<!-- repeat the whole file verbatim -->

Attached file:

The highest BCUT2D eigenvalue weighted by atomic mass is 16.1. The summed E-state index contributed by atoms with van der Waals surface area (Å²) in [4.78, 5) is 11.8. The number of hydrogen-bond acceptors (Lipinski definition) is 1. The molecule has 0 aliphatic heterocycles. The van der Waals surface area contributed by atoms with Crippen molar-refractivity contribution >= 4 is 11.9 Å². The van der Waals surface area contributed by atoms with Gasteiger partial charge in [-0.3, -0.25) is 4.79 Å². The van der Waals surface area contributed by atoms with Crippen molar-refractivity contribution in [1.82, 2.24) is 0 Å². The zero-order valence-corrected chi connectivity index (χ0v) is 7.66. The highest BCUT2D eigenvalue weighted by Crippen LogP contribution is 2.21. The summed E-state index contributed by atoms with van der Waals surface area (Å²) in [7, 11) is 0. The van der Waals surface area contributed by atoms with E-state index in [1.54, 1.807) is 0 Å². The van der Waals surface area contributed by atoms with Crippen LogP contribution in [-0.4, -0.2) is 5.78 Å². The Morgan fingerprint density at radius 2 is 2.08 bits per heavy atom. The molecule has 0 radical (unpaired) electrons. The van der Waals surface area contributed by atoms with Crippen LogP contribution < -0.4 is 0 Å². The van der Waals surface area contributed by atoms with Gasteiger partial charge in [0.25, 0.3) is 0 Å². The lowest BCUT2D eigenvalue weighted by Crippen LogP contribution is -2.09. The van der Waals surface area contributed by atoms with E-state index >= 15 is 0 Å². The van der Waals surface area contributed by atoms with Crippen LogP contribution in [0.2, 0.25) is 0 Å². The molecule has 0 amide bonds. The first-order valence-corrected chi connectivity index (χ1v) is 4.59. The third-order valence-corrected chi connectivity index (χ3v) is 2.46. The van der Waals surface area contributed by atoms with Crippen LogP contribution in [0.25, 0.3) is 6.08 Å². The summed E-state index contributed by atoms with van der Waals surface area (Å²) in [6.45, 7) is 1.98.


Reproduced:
The highest BCUT2D eigenvalue weighted by atomic mass is 16.1. The summed E-state index contributed by atoms with van der Waals surface area (Å²) in [4.78, 5) is 11.8. The number of hydrogen-bond acceptors (Lipinski definition) is 1. The molecule has 0 aliphatic heterocycles. The van der Waals surface area contributed by atoms with Crippen molar-refractivity contribution >= 4 is 11.9 Å². The van der Waals surface area contributed by atoms with Gasteiger partial charge in [-0.3, -0.25) is 4.79 Å². The van der Waals surface area contributed by atoms with Crippen molar-refractivity contribution in [1.82, 2.24) is 0 Å². The zero-order valence-corrected chi connectivity index (χ0v) is 7.66. The highest BCUT2D eigenvalue weighted by Crippen LogP contribution is 2.21. The summed E-state index contributed by atoms with van der Waals surface area (Å²) in [7, 11) is 0. The van der Waals surface area contributed by atoms with E-state index in [1.54, 1.807) is 0 Å². The van der Waals surface area contributed by atoms with Crippen LogP contribution in [-0.4, -0.2) is 5.78 Å². The Morgan fingerprint density at radius 2 is 2.08 bits per heavy atom. The molecule has 0 radical (unpaired) electrons. The van der Waals surface area contributed by atoms with Crippen LogP contribution < -0.4 is 0 Å². The van der Waals surface area contributed by atoms with Gasteiger partial charge in [0.25, 0.3) is 0 Å². The lowest BCUT2D eigenvalue weighted by Crippen LogP contribution is -2.09. The van der Waals surface area contributed by atoms with E-state index >= 15 is 0 Å². The van der Waals surface area contributed by atoms with Crippen LogP contribution in [0.2, 0.25) is 0 Å². The molecule has 0 amide bonds. The first-order valence-corrected chi connectivity index (χ1v) is 4.59. The third-order valence-corrected chi connectivity index (χ3v) is 2.46. The van der Waals surface area contributed by atoms with Crippen LogP contribution in [0.25, 0.3) is 6.08 Å². The summed E-state index contributed by atoms with van der Waals surface area (Å²) in [6.45, 7) is 1.98.